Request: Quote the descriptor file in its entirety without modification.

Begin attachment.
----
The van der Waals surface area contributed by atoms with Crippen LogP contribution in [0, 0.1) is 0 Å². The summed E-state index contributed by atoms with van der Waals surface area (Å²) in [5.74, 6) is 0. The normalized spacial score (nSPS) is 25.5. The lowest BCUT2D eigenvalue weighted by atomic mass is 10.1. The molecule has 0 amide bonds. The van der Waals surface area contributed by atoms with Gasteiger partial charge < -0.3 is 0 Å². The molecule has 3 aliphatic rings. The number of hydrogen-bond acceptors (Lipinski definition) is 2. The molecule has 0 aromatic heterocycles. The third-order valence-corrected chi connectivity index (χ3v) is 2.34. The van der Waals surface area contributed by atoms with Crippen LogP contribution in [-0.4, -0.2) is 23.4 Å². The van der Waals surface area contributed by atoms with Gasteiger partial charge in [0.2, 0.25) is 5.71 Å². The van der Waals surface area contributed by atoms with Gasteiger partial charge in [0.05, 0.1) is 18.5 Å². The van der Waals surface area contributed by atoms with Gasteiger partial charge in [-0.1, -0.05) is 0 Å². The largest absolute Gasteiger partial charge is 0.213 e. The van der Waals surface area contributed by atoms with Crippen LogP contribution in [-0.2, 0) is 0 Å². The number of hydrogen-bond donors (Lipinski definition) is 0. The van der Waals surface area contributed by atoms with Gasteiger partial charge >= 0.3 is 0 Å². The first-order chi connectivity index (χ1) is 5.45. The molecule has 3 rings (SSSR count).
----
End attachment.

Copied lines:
The van der Waals surface area contributed by atoms with Crippen LogP contribution in [0, 0.1) is 0 Å². The summed E-state index contributed by atoms with van der Waals surface area (Å²) in [5.74, 6) is 0. The normalized spacial score (nSPS) is 25.5. The lowest BCUT2D eigenvalue weighted by atomic mass is 10.1. The molecule has 0 amide bonds. The van der Waals surface area contributed by atoms with Gasteiger partial charge < -0.3 is 0 Å². The molecule has 3 aliphatic rings. The number of hydrogen-bond acceptors (Lipinski definition) is 2. The molecule has 0 aromatic heterocycles. The third-order valence-corrected chi connectivity index (χ3v) is 2.34. The van der Waals surface area contributed by atoms with Crippen LogP contribution in [-0.4, -0.2) is 23.4 Å². The van der Waals surface area contributed by atoms with Gasteiger partial charge in [0.2, 0.25) is 5.71 Å². The van der Waals surface area contributed by atoms with Gasteiger partial charge in [0.05, 0.1) is 18.5 Å². The van der Waals surface area contributed by atoms with Gasteiger partial charge in [-0.1, -0.05) is 0 Å². The largest absolute Gasteiger partial charge is 0.213 e. The van der Waals surface area contributed by atoms with Crippen LogP contribution in [-0.2, 0) is 0 Å². The number of hydrogen-bond donors (Lipinski definition) is 0. The van der Waals surface area contributed by atoms with Gasteiger partial charge >= 0.3 is 0 Å². The first-order chi connectivity index (χ1) is 5.45. The molecule has 3 rings (SSSR count).